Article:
Finally, training provides the ideal opportunity to measure how effectively values have become behaviors by designing the scenarios and related knowledge checks to measure for the exact transformations you hope to see.

At Curious Lion, we have developed a methodology that can rapidly convert off-the-shelf compliance training into highly customized scenario-based training that incorporate YOUR values in responding to compliance risks.

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Three BIG eLearning Trends for 2017

I came across this interesting article today that was sent to me but someone I really respect in the learning industry.

It is remarkable to see the overlap in thinking, with where we see the market heading.

The author, Amit Garg (@GargAmit100) presents three trends that his company, Upside Learning, see for 2017. They are:

  1. Real Mobile Learning
  2. Interactive Videos
  3. Games & Gamification

Real Mobile Learning

Amit rightly points out that the technical limitations of mobile learning, which has been considered a trend for nearly 10 years, have largely been overcome. What really excites us about this going mainstream is that it is built on the foundation of bite-size learning – a fundamental prerequisite, in our view, for quality learning. It is not only performance support or reinforcement that this is useful for; core courses can and should be built in a microformat. With the massive demands on our attention these days, it’s really the only way we are going to be able to consume information.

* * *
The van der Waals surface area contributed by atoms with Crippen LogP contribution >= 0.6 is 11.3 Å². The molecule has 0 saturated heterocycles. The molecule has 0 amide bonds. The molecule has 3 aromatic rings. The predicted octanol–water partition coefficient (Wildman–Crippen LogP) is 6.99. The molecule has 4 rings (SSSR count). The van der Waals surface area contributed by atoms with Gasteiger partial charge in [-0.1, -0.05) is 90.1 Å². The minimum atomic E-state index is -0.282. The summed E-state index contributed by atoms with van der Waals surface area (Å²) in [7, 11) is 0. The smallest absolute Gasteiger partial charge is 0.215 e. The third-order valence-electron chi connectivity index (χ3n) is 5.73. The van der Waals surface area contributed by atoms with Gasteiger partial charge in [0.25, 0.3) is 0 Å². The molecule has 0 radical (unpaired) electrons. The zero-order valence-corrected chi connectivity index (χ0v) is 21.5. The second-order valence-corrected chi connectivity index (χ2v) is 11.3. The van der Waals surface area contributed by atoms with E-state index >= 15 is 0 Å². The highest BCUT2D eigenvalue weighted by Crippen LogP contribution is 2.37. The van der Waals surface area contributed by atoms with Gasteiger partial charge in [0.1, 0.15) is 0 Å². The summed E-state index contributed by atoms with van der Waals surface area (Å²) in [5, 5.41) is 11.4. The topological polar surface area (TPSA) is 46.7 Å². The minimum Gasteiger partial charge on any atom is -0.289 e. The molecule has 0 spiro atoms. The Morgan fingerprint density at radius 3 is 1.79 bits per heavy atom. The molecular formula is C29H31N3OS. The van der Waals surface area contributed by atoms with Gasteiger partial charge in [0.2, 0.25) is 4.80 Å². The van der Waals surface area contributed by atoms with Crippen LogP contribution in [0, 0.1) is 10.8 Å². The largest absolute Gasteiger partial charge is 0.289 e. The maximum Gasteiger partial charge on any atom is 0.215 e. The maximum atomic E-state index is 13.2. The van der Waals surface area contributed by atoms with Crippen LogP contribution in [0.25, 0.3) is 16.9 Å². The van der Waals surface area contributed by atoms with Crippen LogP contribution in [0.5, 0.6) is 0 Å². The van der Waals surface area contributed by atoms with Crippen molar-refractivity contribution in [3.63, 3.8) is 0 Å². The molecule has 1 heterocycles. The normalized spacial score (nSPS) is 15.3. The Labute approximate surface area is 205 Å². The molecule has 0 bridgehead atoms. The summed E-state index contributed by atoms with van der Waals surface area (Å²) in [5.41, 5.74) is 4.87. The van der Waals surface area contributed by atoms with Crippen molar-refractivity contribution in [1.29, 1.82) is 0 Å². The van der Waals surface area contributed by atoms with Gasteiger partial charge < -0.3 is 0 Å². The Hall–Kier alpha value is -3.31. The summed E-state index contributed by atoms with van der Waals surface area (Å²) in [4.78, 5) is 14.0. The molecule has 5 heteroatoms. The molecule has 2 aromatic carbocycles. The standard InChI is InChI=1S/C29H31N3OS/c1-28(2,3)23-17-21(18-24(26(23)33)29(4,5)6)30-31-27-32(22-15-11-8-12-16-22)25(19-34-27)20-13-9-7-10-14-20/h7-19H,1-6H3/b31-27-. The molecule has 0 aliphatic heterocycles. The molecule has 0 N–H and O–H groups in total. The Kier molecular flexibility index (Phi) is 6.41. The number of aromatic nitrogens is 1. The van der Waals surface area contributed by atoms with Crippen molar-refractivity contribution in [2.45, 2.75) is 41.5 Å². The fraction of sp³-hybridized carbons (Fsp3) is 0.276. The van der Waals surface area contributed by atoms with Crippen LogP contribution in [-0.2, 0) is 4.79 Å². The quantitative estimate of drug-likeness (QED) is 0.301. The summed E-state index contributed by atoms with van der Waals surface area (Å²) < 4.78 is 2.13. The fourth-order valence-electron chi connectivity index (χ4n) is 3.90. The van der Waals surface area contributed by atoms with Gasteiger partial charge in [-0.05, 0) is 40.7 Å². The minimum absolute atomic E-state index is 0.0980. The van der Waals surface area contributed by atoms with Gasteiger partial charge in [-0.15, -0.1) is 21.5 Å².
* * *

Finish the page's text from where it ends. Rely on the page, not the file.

Interactive Videos

Once again, advancements in technology are the savior here, allowing us to move away from traditional ‘text-and-next’ eLearning to true, cinematic video-based training.

Amit explores the topic of video further by suggesting that interactivity is the key to unlocking the power of learning and we couldn’t agree more. He suggests some great examples of how to incorporate interactivity, and the great thing is, that is on the tip of the iceberg in terms of the possibilities. As consumers get more comfortable with virtual reality and augmented reality (and crucially the technology becomes more mainstream), then we believe we will see truly groundbreaking innovation in the field of interactive video.

Games & Gamification

As Amit explains well, there is some confusion in the industry about these terms. But he makes a good link back to mobile learning to point out that the mobile and micro-format of delivering training create the unique set of conditions to really leverage games to make learning more ‘sticky’. Think about the wild success of Pokemon Go when you consider this impact on learning.

 Pokemon Go is a perfect example of what traditional corporate training could look like.  Pokemon Go is a perfect example of what traditional corporate training could look like.

I really enjoyed this article, and am excited about the possibilities the future holds for those of us in this profession.

What Is Cognitive Overload?